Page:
One term the industry just can’t get enough of is “crunch”. While sometimes thought of as glossing over the more objectively worded “extended mandatory unpaid overtime”, the term is actually quite illustrative: you only hear a crunch when you’re exerting enough pressure to snap something. Industry conversations around crunch began after an anonymous blog post by Livejournal user ea_spouse, describing a partner’s regular 85-hour work weeks for months before deadlines, went viral among developers in 2004.
18 years on and precious little has changed. Last week, Polygon, a US gaming magazine, published an in-depth report about the nightmarish working conditions surrounding the upcoming and otherwise wholesome-seeming Lego Star Wars: The Skywalker Saga. Meanwhile, the GDC State of the Game Industry Survey 2021 found that over 43% of respondents working significant overtime in the last 12 months (including reports of 90-hour weeks).
Especially damning is the survey’s stat that 73% of overworkers attributed this pattern to self-pressure: this classic post-Fordist shifting of responsibility from managers to workers doesn’t just take the heat off those with the biggest paychecks – it also fosters anti-union sentiments of competition among co-workers.
But the compromises and exploitations of neoliberalism’s pernicious managerial ideology are borne out particularly viciously in an environment traditionally associated with teenage boys, and still overseen by aggressively teenage-minded, almost always white men. In tandem with its notorious overwork practices, the industry has a serious problem with its treatment of women.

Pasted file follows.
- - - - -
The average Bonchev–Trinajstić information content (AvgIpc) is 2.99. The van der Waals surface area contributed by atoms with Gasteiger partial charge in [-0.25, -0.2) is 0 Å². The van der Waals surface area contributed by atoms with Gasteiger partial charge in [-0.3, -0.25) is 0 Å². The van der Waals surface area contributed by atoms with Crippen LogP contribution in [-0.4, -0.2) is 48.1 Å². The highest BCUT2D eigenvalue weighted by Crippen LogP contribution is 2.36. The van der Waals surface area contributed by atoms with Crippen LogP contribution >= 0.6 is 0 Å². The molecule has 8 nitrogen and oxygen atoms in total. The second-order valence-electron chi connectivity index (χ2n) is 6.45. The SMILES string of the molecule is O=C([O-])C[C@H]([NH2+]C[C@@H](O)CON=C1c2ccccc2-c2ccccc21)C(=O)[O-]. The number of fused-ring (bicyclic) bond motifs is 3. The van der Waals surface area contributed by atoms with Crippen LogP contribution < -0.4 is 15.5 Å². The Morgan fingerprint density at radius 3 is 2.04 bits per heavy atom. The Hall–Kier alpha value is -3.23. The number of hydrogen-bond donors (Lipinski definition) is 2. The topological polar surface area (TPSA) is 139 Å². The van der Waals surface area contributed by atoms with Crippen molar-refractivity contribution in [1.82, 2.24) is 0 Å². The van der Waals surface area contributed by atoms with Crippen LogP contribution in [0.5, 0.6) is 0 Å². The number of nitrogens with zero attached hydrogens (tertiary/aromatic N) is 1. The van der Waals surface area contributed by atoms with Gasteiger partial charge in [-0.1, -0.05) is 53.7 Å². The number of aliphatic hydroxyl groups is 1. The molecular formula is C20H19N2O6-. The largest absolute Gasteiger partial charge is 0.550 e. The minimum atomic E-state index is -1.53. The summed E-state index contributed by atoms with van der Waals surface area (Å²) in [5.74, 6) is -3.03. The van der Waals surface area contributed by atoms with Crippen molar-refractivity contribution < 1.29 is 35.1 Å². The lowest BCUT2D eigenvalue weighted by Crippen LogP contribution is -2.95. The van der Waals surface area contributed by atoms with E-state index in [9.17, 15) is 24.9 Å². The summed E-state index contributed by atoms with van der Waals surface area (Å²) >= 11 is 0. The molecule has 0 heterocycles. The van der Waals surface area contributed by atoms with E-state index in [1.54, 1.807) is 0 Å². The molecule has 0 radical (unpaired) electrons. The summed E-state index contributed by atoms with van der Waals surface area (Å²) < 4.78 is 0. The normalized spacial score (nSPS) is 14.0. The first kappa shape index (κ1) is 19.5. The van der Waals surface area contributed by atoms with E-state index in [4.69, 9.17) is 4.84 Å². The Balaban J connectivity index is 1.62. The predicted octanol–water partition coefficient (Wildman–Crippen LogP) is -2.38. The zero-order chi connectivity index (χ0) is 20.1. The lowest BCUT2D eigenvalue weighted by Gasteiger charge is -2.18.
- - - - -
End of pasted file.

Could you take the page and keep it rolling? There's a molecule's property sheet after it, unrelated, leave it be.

Sexual harassment is ‘constant’.
Nowhere typifies this aspect of gaming culture more than Microsoft’s extravagant new purchase. Last July, a lawsuit against Activision Blizzard from the California Department of Fair Employment and Housing documented that women employees earn far less than their male counterparts, and described a workplace culture of “constant sexual harassment” from male colleagues and high-ranking executives.
The lawsuit makes for grim reading. One popular managerially sanctioned activity was the “cube crawl”, where drunken male employees would race around the office under cubicles while groping female colleagues. The lawsuit describes the suicide of a female employee during a business trip with a male supervisor, who police found to have brought butt plugs and lubricant with him. HR complaints were responded to with the transfer or dismissal of complainants.
Although an $18m settlement was reached, more than 500 further reports of abuse have been made since. 37 employees have “exited” the company, and 44 others have been disciplined. CEO Bobby Kotick, however, has remained in post (and also looked into buying up gaming publications to try and change the public narrative). This is despite withholding multiple internally-known rape allegations from the board of directors, and intervening against documented HR department recommendations to fire perpetrators.